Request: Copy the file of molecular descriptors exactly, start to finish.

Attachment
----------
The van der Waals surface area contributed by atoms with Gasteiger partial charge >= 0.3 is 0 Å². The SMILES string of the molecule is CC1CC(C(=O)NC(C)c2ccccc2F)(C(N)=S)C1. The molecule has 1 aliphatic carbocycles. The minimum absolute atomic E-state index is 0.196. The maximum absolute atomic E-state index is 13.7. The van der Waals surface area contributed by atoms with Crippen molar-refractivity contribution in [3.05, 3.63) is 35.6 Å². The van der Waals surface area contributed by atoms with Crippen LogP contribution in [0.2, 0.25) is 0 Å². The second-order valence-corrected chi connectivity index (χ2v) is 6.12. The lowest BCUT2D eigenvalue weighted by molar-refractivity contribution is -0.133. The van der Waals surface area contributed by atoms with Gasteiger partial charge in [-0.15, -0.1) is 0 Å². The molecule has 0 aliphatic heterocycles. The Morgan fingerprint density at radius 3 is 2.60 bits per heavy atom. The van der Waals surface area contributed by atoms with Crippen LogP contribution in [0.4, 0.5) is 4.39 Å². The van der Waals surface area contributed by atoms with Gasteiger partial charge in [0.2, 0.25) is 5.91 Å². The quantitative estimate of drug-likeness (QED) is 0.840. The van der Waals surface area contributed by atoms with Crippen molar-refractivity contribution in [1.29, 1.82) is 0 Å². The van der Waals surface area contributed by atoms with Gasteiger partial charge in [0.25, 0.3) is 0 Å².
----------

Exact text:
The van der Waals surface area contributed by atoms with Gasteiger partial charge >= 0.3 is 0 Å². The SMILES string of the molecule is CC1CC(C(=O)NC(C)c2ccccc2F)(C(N)=S)C1. The molecule has 1 aliphatic carbocycles. The minimum absolute atomic E-state index is 0.196. The maximum absolute atomic E-state index is 13.7. The van der Waals surface area contributed by atoms with Crippen molar-refractivity contribution in [3.05, 3.63) is 35.6 Å². The van der Waals surface area contributed by atoms with Crippen LogP contribution in [0.2, 0.25) is 0 Å². The second-order valence-corrected chi connectivity index (χ2v) is 6.12. The lowest BCUT2D eigenvalue weighted by molar-refractivity contribution is -0.133. The van der Waals surface area contributed by atoms with Gasteiger partial charge in [-0.15, -0.1) is 0 Å². The molecule has 0 aliphatic heterocycles. The Morgan fingerprint density at radius 3 is 2.60 bits per heavy atom. The van der Waals surface area contributed by atoms with Crippen LogP contribution in [0.4, 0.5) is 4.39 Å². The van der Waals surface area contributed by atoms with Gasteiger partial charge in [0.2, 0.25) is 5.91 Å². The quantitative estimate of drug-likeness (QED) is 0.840. The van der Waals surface area contributed by atoms with Crippen molar-refractivity contribution in [1.29, 1.82) is 0 Å². The van der Waals surface area contributed by atoms with Gasteiger partial charge in [0.25, 0.3) is 0 Å².